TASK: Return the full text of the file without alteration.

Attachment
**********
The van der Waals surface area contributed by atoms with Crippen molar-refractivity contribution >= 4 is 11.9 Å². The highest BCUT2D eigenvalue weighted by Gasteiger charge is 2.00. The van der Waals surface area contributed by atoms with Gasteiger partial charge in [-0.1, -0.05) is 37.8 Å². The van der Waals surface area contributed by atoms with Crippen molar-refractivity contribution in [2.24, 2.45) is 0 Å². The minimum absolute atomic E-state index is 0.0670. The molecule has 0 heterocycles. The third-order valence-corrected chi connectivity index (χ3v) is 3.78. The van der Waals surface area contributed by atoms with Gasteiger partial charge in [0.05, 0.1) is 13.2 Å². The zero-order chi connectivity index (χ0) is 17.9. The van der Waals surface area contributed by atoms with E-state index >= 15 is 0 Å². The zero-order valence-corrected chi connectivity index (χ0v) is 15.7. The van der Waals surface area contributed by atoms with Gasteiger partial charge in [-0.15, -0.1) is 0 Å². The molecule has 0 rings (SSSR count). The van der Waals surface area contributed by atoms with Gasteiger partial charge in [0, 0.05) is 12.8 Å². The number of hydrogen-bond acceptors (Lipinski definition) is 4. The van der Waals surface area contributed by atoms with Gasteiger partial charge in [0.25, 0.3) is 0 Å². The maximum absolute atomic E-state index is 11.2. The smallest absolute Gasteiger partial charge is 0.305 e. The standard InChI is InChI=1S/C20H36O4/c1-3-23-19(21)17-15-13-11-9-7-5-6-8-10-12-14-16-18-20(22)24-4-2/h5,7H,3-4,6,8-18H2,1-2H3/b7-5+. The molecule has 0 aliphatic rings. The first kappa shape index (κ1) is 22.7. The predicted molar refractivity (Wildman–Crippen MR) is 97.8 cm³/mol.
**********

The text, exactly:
The van der Waals surface area contributed by atoms with Crippen molar-refractivity contribution >= 4 is 11.9 Å². The highest BCUT2D eigenvalue weighted by Gasteiger charge is 2.00. The van der Waals surface area contributed by atoms with Gasteiger partial charge in [-0.1, -0.05) is 37.8 Å². The van der Waals surface area contributed by atoms with Crippen molar-refractivity contribution in [2.24, 2.45) is 0 Å². The minimum absolute atomic E-state index is 0.0670. The molecule has 0 heterocycles. The third-order valence-corrected chi connectivity index (χ3v) is 3.78. The van der Waals surface area contributed by atoms with Gasteiger partial charge in [0.05, 0.1) is 13.2 Å². The zero-order chi connectivity index (χ0) is 17.9. The van der Waals surface area contributed by atoms with E-state index >= 15 is 0 Å². The zero-order valence-corrected chi connectivity index (χ0v) is 15.7. The van der Waals surface area contributed by atoms with Gasteiger partial charge in [-0.15, -0.1) is 0 Å². The molecule has 0 rings (SSSR count). The van der Waals surface area contributed by atoms with Gasteiger partial charge in [0, 0.05) is 12.8 Å². The number of hydrogen-bond acceptors (Lipinski definition) is 4. The van der Waals surface area contributed by atoms with Gasteiger partial charge in [0.25, 0.3) is 0 Å². The maximum absolute atomic E-state index is 11.2. The smallest absolute Gasteiger partial charge is 0.305 e. The standard InChI is InChI=1S/C20H36O4/c1-3-23-19(21)17-15-13-11-9-7-5-6-8-10-12-14-16-18-20(22)24-4-2/h5,7H,3-4,6,8-18H2,1-2H3/b7-5+. The molecule has 0 aliphatic rings. The first kappa shape index (κ1) is 22.7. The predicted molar refractivity (Wildman–Crippen MR) is 97.8 cm³/mol.